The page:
After all of my bitchin'-n-moanin' over the past 2 years about missing NYC/Weehawken and feeling trapped in Austin, etc., I just recently realized: When I get my last paycheck for my temp job ending August 31, I will have $10,000 in the bank. More than enough to make the move back up north if I wanted to. Wow. Freedom to do EXACTLY what I (thought I) wanted to do.
The thing is, though: I'm still TIRED. Still scarred from the trauma (it was a HUGE trauma) of both the year-long decline while still up north (no regular work, the inevitable having to leave getting closer each day) and of the coming home 2 years ago, then all the shuffling around from place to place getting re-situated (my mom's old house in San Antonio, then her new house in Austin a month later, then the apartment I'm now in, 2 months after that). It was a nightmare that I don't feel quite ready to potentially re-visit just yet.
Of course, the second time around, I'd know a little more and do a few things differently:
[Picture here the movie "Bonnie & Clyde," where, in bed while they're on the lam, Bonnie asks Clyde contemplatively what he'd do over again if he had the chance. She's hoping for something like "Get a job at a store, get a little house..." but instead he muses, "Well, first, we'd pull our jobs in different states..."]
(1) Sign right up for temp legal proofing that it took me 8 months to figure out how to get, for one thing. (And this time I'd be a veteran, not a newby that people were taking a chance on.) Take ANY temp job offered me instead of declining secretarial stuff. And this time, I'd already be in with one publishing company that's been sending me stuff every couple of months for the past 2 years.
(2) Avoid roommates from Craigslist! :) Sublet a place for one month. That time allowing me to search for apartments. Focus immediately on New Jersey: Weehawken, West New York, Union City---where rents are much cheaper than NYC but travel into the city only takes 15 minutes. (Last time I went in totally blind, not knowing ANY area, and certainly being scared of Jersey!) :)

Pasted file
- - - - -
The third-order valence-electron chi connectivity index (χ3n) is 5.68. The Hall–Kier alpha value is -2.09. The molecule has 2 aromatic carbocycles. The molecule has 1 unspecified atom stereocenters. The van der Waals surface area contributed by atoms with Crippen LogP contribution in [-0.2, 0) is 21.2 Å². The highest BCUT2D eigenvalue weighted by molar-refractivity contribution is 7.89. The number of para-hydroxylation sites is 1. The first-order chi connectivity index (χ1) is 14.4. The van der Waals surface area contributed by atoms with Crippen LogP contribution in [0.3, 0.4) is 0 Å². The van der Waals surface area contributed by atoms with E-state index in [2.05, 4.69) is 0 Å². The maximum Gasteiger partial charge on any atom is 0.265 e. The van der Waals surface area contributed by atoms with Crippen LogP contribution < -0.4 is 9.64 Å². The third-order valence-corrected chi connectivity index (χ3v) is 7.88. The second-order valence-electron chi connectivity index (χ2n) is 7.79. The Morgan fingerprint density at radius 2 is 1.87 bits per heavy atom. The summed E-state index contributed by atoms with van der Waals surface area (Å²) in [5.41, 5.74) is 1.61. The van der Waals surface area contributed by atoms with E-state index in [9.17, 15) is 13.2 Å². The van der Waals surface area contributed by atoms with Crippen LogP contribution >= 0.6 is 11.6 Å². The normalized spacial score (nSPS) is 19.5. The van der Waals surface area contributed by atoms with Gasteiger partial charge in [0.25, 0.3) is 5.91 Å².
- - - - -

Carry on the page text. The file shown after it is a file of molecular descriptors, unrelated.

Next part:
(3) No cat to worry about this time. (Poor Gracie!) :( And having a lot less stuff sent. (Last time, my poor mom had to mail me my computer tower and boxes-and-boxes of books, clothes, etc.) This time I'd carry my laptop on the plane with me. Have my iPod dock and ONE box of books/ONE box of clothes sent, the rest in my suitcase with me. And know that I could find a cheap TV for $20 and a cheap bed for $200, and cheap plates/glasses/flatware at dollar stores. It really doesn't take much to set up housekeeping. I've found that you just really need a bed, a table, a TV, and a computer.
Hey, maybe I'm talking myself into something! :)
Nah. Even given the above, I pretty much don't feel like Starting Over YET AGAIN! I did it in New York the first time, I've been doing it back in Austin for 2 years now. I kind of want to RELAX just a little bit!
And I'm also much more aware of the negatives: The pay for publishing jobs up there is about the same as the pay down here. And the rents are more than double. (Half of monthly income going to rent, as opposed to a third or so.) The first time, I thought I'd find a glamorous job in a publishing house. In fact, there are billions of girls from the city and from Ivy League schools just as good as I am (and with much better pedigrees), and who, because they're subsidized by their parents at first, can easily work for $30,000 a year while making their way up the ladder to better jobs. I'm no spring chicken and don't have the luxury of starting at the bottom any more. And, after nearly 30 years of renting, I'm ready to spend my middle years in a nicer place. In New York, I'd be able to afford a tiny one bedroom, if that. I want the 2-bedroom house I rented from 2000 to 2007 back!! :) I can have that here in Austin, eventually. I can't ever have that up north. I also want REAL furniture again! No more particle-board bookshelves, etc. I've been stretching and straining for 5 years now, up until the last few months of this temp job. I LIKE having clothes and new books and new CDs! I LIKE the idea of my current building up instead of tearing down and starting from scratch YET AGAIN.
Still, the feeling's melancholy. A final seal on my Youthful Dreams and Ambitions. And a definitely middle-aged adult want/need to "hunker down" and try to salvage what I can. (My new "dream": Not to live in a one-room apartment when I'm old!) :) It's personally sad, but it's not tragic.
I had to laugh at myself when I saw the below cartoon from Roz Chast in The New Yorker a few weeks ago. I kinda feel like those people as far as what my meager impetuses are at the moment! :)
The dream is over. What can I say.